Reply
    • pentopaperwriting

      Hi Alyssa,

      I think you embraced the exercise really well! I feel like this character is being brutally honest, and revealing things to you that wouldn’t necessarily have a place in your actual story. All those self-critical thoughts and doubts are so telling about this character.

      Hopefully there is a kernel of something in here that you can carry over into your story as you move forward into the crisis point!

      Thanks for sharing,

      Sarah

    • Alyssa

      Some of the raw emotion won’t come through from this character, but these thoughts and doubts are critical to the plot of the story even if they won’t be seen directly by the readers.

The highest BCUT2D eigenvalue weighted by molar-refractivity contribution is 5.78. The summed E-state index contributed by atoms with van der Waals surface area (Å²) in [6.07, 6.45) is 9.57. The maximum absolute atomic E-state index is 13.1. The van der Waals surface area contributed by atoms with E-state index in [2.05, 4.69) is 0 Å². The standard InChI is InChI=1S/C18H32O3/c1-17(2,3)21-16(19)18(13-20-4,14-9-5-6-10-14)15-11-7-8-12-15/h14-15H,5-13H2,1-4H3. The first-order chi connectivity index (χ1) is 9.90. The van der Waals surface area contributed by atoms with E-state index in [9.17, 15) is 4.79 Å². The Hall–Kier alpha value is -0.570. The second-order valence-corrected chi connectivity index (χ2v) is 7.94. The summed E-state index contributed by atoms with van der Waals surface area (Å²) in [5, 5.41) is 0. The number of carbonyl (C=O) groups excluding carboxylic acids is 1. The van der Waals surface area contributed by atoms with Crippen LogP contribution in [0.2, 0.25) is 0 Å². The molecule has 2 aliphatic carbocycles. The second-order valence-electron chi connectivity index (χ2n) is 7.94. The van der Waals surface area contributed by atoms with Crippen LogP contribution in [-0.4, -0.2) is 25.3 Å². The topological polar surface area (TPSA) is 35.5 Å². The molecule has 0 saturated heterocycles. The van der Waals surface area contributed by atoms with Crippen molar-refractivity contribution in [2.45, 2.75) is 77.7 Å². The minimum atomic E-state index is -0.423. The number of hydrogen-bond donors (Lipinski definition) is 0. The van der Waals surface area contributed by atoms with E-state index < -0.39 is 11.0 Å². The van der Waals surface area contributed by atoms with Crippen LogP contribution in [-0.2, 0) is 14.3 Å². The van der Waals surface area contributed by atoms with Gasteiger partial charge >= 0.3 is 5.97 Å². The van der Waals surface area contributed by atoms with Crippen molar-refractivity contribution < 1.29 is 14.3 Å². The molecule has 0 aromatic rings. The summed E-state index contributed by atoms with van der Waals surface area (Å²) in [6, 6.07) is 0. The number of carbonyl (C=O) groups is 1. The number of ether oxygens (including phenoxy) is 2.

As it happens I’m nowhere near the crisis point, but I know what it is and generally when it occurs in the story, so when I get there I’ll have a great launching point for everything that comes after.

    • pentopaperwriting

      You’re totally right: some of these sentiments won’t be seen directly by the reader, but they are no doubt critical to the overall impression of the story. Good luck with your writing!

      Sarah

    • Alyssa

      Thank you!

  4. Seregìel Silme

    So, that’s a monologue of a character in a very recently started story. For context, a curse has been laid on her family and years later she is forced to face her past she had decided to forget.